Evaluating the impact of waiting time reliability on route choice using smart card data

Document Type

Journal Article

Publication Date


Subject Area

place - europe, place - urban, ridership - behaviour, ridership - perceptions, technology - passenger information, technology - ticketing systems


Public transport, waiting time, reliability, revealed preferences, smart card data


Unreliable waiting times may cause frustration and anxiety amongst public transport travellers. Although the effect of travel time reliability has been studied extensively, most studies have used stated preferences which have disadvantages, such as an inherent hypothetical bias, or have analysed revealed preferences for road traffic. Here, we derive revealed preferences from passively collected smart card data to analyse the role of waiting time reliability in public transport route choice. We study waiting time reliability as regular and irregular deviations from scheduled values, examining a number of indicators for the latter. Behaviour in morning peak and off-peak hours is contrasted and differences in reliability coefficients for different modes in the network, and for origin and transfer stops are reported. Results from The Hague indicate relatively low reliability ratios with travellers perceiving a 5-minute standard deviation in realised waiting times as an extra 1–5.6 min of planned waiting time.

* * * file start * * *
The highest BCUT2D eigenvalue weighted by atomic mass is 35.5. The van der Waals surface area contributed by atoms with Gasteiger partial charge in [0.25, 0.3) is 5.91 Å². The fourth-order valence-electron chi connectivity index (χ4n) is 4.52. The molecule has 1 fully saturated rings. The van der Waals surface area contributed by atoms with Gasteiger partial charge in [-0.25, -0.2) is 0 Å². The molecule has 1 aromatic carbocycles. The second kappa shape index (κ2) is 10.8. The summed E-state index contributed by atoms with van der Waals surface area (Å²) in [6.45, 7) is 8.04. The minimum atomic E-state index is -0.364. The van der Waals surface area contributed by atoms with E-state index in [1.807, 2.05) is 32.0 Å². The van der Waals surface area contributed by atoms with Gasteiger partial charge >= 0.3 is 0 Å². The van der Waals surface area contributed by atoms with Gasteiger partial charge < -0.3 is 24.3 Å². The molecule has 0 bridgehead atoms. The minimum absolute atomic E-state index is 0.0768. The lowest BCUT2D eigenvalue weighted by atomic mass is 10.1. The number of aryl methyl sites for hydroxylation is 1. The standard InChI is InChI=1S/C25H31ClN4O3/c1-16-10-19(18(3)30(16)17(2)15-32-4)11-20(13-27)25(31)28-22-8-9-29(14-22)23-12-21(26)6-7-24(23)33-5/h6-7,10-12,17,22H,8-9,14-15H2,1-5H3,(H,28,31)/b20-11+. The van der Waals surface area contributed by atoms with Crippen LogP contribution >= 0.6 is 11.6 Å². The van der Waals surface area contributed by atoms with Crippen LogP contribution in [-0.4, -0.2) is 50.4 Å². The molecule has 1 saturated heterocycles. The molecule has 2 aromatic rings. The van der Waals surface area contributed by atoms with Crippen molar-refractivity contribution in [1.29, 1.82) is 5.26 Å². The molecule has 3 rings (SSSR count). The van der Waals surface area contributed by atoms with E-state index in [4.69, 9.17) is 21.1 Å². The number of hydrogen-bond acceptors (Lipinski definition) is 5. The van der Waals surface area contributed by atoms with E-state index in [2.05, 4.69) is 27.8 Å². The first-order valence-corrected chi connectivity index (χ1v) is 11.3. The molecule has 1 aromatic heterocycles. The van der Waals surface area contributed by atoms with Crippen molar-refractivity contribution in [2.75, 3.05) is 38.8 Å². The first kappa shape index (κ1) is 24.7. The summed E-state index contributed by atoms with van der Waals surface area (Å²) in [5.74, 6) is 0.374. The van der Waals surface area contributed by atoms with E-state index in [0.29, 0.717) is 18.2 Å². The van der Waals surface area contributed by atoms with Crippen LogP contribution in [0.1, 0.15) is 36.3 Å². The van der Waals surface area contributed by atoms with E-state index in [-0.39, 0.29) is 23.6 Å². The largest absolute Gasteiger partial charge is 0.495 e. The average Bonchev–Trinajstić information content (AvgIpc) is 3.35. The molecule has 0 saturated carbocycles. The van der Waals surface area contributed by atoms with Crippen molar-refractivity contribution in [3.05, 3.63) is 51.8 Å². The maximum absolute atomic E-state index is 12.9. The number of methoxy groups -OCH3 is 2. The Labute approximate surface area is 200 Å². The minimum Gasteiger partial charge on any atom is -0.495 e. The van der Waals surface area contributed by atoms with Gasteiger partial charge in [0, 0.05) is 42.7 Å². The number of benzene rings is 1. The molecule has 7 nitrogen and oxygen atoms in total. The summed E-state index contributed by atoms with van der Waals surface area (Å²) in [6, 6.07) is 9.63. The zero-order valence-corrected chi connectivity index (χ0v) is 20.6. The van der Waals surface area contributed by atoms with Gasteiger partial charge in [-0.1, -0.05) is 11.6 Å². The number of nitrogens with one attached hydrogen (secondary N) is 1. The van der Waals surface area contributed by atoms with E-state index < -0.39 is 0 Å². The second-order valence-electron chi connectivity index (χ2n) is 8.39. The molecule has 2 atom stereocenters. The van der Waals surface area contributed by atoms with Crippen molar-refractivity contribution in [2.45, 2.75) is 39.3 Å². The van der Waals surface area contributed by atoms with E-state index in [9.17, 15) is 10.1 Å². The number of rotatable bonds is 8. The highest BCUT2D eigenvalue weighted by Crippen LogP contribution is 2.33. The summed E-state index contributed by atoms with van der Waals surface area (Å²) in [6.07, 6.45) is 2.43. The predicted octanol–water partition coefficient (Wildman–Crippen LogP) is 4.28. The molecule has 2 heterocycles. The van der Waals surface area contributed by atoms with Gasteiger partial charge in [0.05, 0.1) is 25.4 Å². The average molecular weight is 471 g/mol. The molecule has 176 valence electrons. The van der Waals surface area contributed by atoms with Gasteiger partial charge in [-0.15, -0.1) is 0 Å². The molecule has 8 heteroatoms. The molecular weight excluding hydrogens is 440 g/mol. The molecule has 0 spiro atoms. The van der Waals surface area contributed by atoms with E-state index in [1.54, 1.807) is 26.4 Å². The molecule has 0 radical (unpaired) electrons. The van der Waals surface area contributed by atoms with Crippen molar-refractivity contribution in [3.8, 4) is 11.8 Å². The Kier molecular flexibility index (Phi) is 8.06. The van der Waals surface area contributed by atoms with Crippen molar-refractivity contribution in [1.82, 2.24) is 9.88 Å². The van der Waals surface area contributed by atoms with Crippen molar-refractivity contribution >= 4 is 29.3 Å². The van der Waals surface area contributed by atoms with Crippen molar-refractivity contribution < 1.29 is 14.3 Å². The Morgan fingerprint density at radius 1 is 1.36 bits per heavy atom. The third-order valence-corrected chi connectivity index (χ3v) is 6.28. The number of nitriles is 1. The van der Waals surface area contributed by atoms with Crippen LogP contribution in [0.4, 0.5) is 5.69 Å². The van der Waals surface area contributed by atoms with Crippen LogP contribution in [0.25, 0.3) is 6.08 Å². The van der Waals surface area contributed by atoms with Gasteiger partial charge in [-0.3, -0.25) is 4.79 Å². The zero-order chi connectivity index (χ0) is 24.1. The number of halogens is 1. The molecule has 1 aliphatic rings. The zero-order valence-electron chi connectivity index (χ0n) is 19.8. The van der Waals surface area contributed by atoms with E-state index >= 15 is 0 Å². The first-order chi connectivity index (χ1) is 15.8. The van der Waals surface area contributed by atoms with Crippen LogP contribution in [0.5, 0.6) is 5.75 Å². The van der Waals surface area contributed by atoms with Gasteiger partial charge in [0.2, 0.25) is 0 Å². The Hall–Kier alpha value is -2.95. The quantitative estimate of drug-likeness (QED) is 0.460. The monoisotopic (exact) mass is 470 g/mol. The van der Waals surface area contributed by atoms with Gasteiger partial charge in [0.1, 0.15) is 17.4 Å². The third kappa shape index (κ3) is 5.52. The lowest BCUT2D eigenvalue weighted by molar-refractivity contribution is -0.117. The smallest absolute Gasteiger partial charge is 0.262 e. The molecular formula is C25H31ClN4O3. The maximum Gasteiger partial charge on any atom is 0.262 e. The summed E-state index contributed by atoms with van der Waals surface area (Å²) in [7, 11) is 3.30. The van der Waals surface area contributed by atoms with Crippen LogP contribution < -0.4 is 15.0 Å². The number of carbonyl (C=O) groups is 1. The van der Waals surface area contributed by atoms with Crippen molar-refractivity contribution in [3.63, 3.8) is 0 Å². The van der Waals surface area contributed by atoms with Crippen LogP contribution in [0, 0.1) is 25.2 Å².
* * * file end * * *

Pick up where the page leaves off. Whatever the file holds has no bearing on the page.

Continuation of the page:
Permission to publish the abstract has been given by Taylor&Francis, copyright remains with them.